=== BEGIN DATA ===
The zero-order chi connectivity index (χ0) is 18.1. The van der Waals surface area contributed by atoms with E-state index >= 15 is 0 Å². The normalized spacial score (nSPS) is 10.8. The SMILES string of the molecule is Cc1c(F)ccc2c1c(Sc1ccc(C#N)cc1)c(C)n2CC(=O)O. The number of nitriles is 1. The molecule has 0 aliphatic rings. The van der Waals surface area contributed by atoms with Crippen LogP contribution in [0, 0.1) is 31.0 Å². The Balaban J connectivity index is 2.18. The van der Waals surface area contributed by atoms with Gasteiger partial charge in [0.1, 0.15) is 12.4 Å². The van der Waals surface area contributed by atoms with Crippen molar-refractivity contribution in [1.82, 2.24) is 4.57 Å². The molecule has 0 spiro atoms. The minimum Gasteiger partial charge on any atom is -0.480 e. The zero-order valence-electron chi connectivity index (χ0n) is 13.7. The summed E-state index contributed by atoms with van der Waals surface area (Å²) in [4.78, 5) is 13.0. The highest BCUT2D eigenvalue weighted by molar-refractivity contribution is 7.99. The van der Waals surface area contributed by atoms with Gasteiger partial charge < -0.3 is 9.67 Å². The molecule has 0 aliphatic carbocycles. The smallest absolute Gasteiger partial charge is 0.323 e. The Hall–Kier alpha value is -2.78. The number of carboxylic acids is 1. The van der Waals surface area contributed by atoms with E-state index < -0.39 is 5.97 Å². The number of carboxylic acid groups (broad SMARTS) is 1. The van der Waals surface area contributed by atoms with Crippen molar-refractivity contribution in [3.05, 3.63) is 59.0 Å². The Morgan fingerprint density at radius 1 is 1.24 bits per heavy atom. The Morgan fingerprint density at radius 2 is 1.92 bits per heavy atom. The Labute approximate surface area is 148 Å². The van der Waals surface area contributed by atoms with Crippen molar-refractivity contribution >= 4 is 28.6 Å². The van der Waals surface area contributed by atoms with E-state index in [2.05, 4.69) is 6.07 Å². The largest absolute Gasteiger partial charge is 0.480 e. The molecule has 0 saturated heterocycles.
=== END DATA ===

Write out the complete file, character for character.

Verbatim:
The zero-order chi connectivity index (χ0) is 18.1. The van der Waals surface area contributed by atoms with E-state index >= 15 is 0 Å². The normalized spacial score (nSPS) is 10.8. The SMILES string of the molecule is Cc1c(F)ccc2c1c(Sc1ccc(C#N)cc1)c(C)n2CC(=O)O. The number of nitriles is 1. The molecule has 0 aliphatic rings. The van der Waals surface area contributed by atoms with Crippen LogP contribution in [0, 0.1) is 31.0 Å². The Balaban J connectivity index is 2.18. The van der Waals surface area contributed by atoms with Gasteiger partial charge in [0.1, 0.15) is 12.4 Å². The van der Waals surface area contributed by atoms with Crippen molar-refractivity contribution in [1.82, 2.24) is 4.57 Å². The molecule has 0 spiro atoms. The minimum Gasteiger partial charge on any atom is -0.480 e. The zero-order valence-electron chi connectivity index (χ0n) is 13.7. The summed E-state index contributed by atoms with van der Waals surface area (Å²) in [4.78, 5) is 13.0. The highest BCUT2D eigenvalue weighted by molar-refractivity contribution is 7.99. The van der Waals surface area contributed by atoms with Gasteiger partial charge < -0.3 is 9.67 Å². The molecule has 0 aliphatic carbocycles. The smallest absolute Gasteiger partial charge is 0.323 e. The Hall–Kier alpha value is -2.78. The number of carboxylic acids is 1. The van der Waals surface area contributed by atoms with E-state index < -0.39 is 5.97 Å². The number of carboxylic acid groups (broad SMARTS) is 1. The van der Waals surface area contributed by atoms with Crippen molar-refractivity contribution in [3.05, 3.63) is 59.0 Å². The Morgan fingerprint density at radius 1 is 1.24 bits per heavy atom. The Morgan fingerprint density at radius 2 is 1.92 bits per heavy atom. The Labute approximate surface area is 148 Å². The van der Waals surface area contributed by atoms with Crippen molar-refractivity contribution >= 4 is 28.6 Å². The van der Waals surface area contributed by atoms with E-state index in [2.05, 4.69) is 6.07 Å². The largest absolute Gasteiger partial charge is 0.480 e. The molecule has 0 saturated heterocycles.